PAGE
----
Levitt saved a lot of money by using assembly line techniques, pre-cut lumber and such like, but he still used quality materials and build his homes to last. Almost all of the homes from that period are still standing, albeit almost all of them have been modified, expanded, dormered or otherwise upgraded.
1970 thru 1986 high ranches are the wrecks here. horrible construction.
Well…Happy Independence Day Village Pool is open and so are the Beaches. Get out and enjoy the day.
And a regatta to watch while your getting some sun! Pretty windy out there, today, though.
it was…but the sailboats sure loved it. Sorry to hear about the guy in west islip having the heart attack on board. After the wind died down it was a beautiful evening
Hope everyone here had an enjoyable and restful Independence Day weekend. I took in the Jones Beach fireworks show with the family.
Enjoyable as it was, it was all the more enjoyable once I realized that they just don’t show fireworks anywhere else in the country (nay, the world!) like they do on Long Island. It’s just ‘different’ here… I might even say ‘special’.
obviously you havent been to Lake George or Bar Harbor ME.
Harriet – Babylon Village doesn’t seem to care too much about the great historical homes we have here, considering they approved a three lot subdivision for the 1790 colonial lot on Deer Park Avenue. That’s one of the oldest homes in the Village, or it will be until it gets knocked down for three hideous po-mo structures crowded next to each other.
Jackie, Babylon Village has never cared much for preserving its historical heritage. This used to be a popular resort back in the 19th and early 20th centuries, but almost none of that is left except for a few homes here and there. All of the famous hotels and other significant structures from that period have been knocked down and turned into houses or condos.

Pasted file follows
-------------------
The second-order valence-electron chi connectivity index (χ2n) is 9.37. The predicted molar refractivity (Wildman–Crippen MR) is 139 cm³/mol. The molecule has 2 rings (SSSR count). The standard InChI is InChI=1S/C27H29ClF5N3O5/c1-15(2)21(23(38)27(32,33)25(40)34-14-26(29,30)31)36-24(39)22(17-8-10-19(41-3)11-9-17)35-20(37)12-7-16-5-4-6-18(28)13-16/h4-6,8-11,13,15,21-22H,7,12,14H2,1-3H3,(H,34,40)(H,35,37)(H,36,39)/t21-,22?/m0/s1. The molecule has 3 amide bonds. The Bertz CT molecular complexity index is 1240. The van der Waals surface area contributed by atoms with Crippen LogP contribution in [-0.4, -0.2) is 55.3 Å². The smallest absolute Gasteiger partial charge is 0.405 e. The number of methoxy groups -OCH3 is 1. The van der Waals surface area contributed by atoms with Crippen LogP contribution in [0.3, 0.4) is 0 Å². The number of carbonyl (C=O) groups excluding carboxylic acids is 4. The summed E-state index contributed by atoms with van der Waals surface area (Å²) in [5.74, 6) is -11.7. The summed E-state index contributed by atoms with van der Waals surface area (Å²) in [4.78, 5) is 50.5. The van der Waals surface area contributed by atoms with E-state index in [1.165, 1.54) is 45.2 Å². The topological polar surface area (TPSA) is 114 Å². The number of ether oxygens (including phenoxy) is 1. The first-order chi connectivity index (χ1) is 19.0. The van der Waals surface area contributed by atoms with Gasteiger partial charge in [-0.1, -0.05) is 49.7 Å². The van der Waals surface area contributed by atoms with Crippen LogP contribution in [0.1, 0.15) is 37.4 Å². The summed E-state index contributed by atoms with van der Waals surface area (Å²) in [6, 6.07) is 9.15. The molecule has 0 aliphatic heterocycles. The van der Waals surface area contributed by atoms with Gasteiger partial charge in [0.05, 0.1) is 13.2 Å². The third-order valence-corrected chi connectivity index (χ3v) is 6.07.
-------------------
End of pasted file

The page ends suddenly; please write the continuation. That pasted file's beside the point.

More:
I have a small collection of Babylon postcards from that era very little of what’s pictured on them is still standing.
unfortunately there is no historic district zoning. There is enough property on those parcels to warrant additional building. It is a very long and protracted legal battle to prevent someone from building when they have the required frontage and square footage. The VOB unfortunately would lose any challenge to development.
I was under the impression that the Village itself granted the zoning for the three lots.
Do you think it was the Town?
I have to say it is a real shame to lose any amount of open space, no matter how small. I think having two extra homes instead of that large lot will make Deer Park Avenue a lot less nice than it is now.
Gary, I agree that a lot has been lost, but I do think the Village pays lip service to valuing what makes the Village special, and some of that is our collection of historic homes which, compared to say West Babylon, is a distinguishing feature.
You need at least 7500 SF a 75′ frontage and a 2 car garage to build. The Village has to let you build if the site meet those requirements. The TOB has nothing to do with it.
That 90 Crescent e’er sell? What’s the story? How long does it take to complete the deal?
Westcott’s got a nice cape in the park. Saw it just now on my bike. nice yard. 5 figure tax bill
23 Dundee in Argyle Park, Blog.
That’s a big piece of property, over a third of an acre. There are no pictures of the inside and some mention of renovation in the listing. I wonder how bad it is.
There was a huge house there that burned down during the blizzard week in 77 or 78..so that’s about how old the house is..30 years. My guess is 30 years of disrepair. and they were doing some cheap construction during the Carter administration. cheap windows, roofs, fixtures. The only thing over 50 years old is the garage.